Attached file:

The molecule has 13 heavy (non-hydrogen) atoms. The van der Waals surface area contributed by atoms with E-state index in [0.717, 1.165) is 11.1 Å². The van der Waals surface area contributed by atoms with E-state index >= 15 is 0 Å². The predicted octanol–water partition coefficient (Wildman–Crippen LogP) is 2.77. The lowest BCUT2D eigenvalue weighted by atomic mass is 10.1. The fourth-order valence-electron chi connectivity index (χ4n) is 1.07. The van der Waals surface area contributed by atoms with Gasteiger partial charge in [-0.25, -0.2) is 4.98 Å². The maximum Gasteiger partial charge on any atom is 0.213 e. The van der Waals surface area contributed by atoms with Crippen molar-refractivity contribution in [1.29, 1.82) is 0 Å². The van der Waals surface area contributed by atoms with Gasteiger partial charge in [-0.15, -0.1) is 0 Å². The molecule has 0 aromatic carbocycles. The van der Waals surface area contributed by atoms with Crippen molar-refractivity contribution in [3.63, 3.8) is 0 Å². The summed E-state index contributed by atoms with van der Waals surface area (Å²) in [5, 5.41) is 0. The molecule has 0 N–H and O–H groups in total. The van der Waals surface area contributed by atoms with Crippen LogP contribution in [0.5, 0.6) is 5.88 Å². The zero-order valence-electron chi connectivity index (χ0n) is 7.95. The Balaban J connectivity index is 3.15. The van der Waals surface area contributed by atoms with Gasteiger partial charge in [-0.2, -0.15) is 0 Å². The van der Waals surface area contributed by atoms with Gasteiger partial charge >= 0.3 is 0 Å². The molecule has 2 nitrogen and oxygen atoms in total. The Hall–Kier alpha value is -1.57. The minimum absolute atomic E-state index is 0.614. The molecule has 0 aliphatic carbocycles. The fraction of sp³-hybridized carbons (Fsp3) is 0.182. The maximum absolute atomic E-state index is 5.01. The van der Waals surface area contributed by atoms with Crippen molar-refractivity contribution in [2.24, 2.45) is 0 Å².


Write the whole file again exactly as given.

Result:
The molecule has 13 heavy (non-hydrogen) atoms. The van der Waals surface area contributed by atoms with E-state index in [0.717, 1.165) is 11.1 Å². The van der Waals surface area contributed by atoms with E-state index >= 15 is 0 Å². The predicted octanol–water partition coefficient (Wildman–Crippen LogP) is 2.77. The lowest BCUT2D eigenvalue weighted by atomic mass is 10.1. The fourth-order valence-electron chi connectivity index (χ4n) is 1.07. The van der Waals surface area contributed by atoms with Gasteiger partial charge in [-0.25, -0.2) is 4.98 Å². The maximum Gasteiger partial charge on any atom is 0.213 e. The van der Waals surface area contributed by atoms with Crippen molar-refractivity contribution in [1.29, 1.82) is 0 Å². The van der Waals surface area contributed by atoms with Gasteiger partial charge in [-0.15, -0.1) is 0 Å². The molecule has 0 aromatic carbocycles. The van der Waals surface area contributed by atoms with Crippen molar-refractivity contribution in [3.63, 3.8) is 0 Å². The summed E-state index contributed by atoms with van der Waals surface area (Å²) in [5, 5.41) is 0. The molecule has 0 N–H and O–H groups in total. The van der Waals surface area contributed by atoms with Crippen LogP contribution in [0.5, 0.6) is 5.88 Å². The zero-order valence-electron chi connectivity index (χ0n) is 7.95. The Balaban J connectivity index is 3.15. The van der Waals surface area contributed by atoms with Gasteiger partial charge in [-0.2, -0.15) is 0 Å². The van der Waals surface area contributed by atoms with Gasteiger partial charge >= 0.3 is 0 Å². The molecule has 2 nitrogen and oxygen atoms in total. The Hall–Kier alpha value is -1.57. The minimum absolute atomic E-state index is 0.614. The molecule has 0 aliphatic carbocycles. The fraction of sp³-hybridized carbons (Fsp3) is 0.182. The maximum absolute atomic E-state index is 5.01. The van der Waals surface area contributed by atoms with Crippen molar-refractivity contribution in [2.24, 2.45) is 0 Å².